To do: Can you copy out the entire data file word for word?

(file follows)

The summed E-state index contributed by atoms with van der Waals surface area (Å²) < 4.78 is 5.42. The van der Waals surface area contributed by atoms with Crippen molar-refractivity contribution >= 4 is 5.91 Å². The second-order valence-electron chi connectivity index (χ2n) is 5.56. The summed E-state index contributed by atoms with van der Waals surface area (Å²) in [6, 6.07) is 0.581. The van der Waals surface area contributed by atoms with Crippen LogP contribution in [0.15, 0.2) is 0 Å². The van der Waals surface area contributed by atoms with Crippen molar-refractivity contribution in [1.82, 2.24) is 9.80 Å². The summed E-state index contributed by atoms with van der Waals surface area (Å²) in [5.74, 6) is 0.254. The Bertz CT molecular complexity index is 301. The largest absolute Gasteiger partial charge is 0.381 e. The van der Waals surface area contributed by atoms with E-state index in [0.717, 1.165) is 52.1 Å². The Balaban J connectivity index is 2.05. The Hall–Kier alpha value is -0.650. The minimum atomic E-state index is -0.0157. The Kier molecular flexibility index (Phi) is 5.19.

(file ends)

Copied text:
The summed E-state index contributed by atoms with van der Waals surface area (Å²) < 4.78 is 5.42. The van der Waals surface area contributed by atoms with Crippen molar-refractivity contribution >= 4 is 5.91 Å². The second-order valence-electron chi connectivity index (χ2n) is 5.56. The summed E-state index contributed by atoms with van der Waals surface area (Å²) in [6, 6.07) is 0.581. The van der Waals surface area contributed by atoms with Crippen LogP contribution in [0.15, 0.2) is 0 Å². The van der Waals surface area contributed by atoms with Crippen molar-refractivity contribution in [1.82, 2.24) is 9.80 Å². The summed E-state index contributed by atoms with van der Waals surface area (Å²) in [5.74, 6) is 0.254. The Bertz CT molecular complexity index is 301. The largest absolute Gasteiger partial charge is 0.381 e. The van der Waals surface area contributed by atoms with E-state index in [0.717, 1.165) is 52.1 Å². The Balaban J connectivity index is 2.05. The Hall–Kier alpha value is -0.650. The minimum atomic E-state index is -0.0157. The Kier molecular flexibility index (Phi) is 5.19.